On the music front an amazing speaker Zylia.com that can record all the instruments in a room making sound engineering unnecessary and helping musicians record top quality clips without having to spend fortunes on sound studios. In sport, there is a fabric (SUPA.AI) that records your biorhythms and reports on fitness levels.
Capitalising – or aiming to – on the legal cannabis growing industry is a start-up called Leaf that has created their own fridge which is a grow room and monitoring system -all in one -so medical cannabis can be grown free of pesticides and by individuals who require the prescription. The developer calls it the ultimate gardening and health tool.
But it’s Artificial Intelligence that is making the biggest impact on our present and – ergo- our future. James Lovelock – in his Rough Guide to the Future speaks of this as being the single most disruptive technology event ever. It will impact how we manage our home life, investments, diagnose illness, have sex and work. If you are stuck on any question or need to speak a different language – just ask Babel or Google’s assistant (being engineered to outsmart Apple’s Siri). The live demonstrations of the capabilities of these interventions was astounding.
This gathering of new economy CEO’s was like a fashion shoot for the world’s top hipsters and they were well supported by engineers, musicians, doctors, scientists and investors. This reinvention space shows a snapshot of how the world is changing and at a pace that most won’t keep up with.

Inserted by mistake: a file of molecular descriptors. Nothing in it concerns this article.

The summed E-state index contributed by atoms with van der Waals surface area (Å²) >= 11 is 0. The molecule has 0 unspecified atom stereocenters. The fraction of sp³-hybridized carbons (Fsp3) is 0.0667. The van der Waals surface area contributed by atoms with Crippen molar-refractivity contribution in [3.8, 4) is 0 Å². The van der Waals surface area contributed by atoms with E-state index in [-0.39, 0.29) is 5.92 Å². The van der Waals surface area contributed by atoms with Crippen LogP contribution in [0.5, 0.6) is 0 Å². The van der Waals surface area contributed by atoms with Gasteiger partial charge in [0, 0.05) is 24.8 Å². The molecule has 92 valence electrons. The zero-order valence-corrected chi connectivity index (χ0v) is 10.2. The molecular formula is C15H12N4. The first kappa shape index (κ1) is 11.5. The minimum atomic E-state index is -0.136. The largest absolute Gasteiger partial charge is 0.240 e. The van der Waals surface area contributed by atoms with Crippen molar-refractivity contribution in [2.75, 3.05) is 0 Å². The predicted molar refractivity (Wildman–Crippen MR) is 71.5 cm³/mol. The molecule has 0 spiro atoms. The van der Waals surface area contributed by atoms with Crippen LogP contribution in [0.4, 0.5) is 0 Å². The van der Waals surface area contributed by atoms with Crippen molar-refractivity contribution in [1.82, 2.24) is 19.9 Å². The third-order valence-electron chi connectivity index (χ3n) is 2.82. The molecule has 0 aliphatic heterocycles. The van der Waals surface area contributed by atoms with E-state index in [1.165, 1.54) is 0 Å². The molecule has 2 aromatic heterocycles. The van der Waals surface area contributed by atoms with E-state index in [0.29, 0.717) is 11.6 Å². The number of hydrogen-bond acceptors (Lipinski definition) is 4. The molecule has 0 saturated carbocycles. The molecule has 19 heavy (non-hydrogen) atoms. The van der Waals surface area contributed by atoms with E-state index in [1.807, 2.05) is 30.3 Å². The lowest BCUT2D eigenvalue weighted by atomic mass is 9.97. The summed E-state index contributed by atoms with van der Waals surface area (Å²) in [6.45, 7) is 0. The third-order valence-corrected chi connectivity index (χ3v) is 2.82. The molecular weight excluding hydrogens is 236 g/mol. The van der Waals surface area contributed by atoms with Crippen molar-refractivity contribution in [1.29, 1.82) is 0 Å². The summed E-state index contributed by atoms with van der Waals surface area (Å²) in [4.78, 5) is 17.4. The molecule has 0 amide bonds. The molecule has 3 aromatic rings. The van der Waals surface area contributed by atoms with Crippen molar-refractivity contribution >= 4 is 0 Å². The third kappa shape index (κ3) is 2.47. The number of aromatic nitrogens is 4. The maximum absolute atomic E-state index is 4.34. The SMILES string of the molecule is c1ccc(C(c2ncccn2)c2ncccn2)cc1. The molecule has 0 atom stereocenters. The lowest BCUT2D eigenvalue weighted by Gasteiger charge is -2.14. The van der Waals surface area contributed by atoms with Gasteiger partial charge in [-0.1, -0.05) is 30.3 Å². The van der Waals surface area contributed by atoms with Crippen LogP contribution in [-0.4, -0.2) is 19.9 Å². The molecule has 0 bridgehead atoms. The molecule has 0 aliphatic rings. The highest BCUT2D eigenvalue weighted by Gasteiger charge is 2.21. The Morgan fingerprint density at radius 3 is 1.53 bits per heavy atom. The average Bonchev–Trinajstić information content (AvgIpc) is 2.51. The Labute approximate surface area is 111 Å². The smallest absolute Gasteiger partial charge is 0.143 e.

But what really grabbed my attention was the concept of impact investing – Silicone Valley is the home of the start-up and Ela Madej who is the founder of Fifty Years – an impact investment fund that is there to solve the world’s biggest problems spoke clearly about the fact that all business is being called to understand the finite resources of the planet and adapt. The venture capital market has never been called to account for the impacts of the investment itself; what it does to the planet, does it help solve climate change, social inequality and injustice? Technology and capital need to be in service of the planet – not purely profit. Research shows that most MBA students would take a cut in salary to align their work to the personal values they espouse. There is a new generation of business leaders emerging who see the solutions need to come from business as well as consumers who have more developed intrinsic values.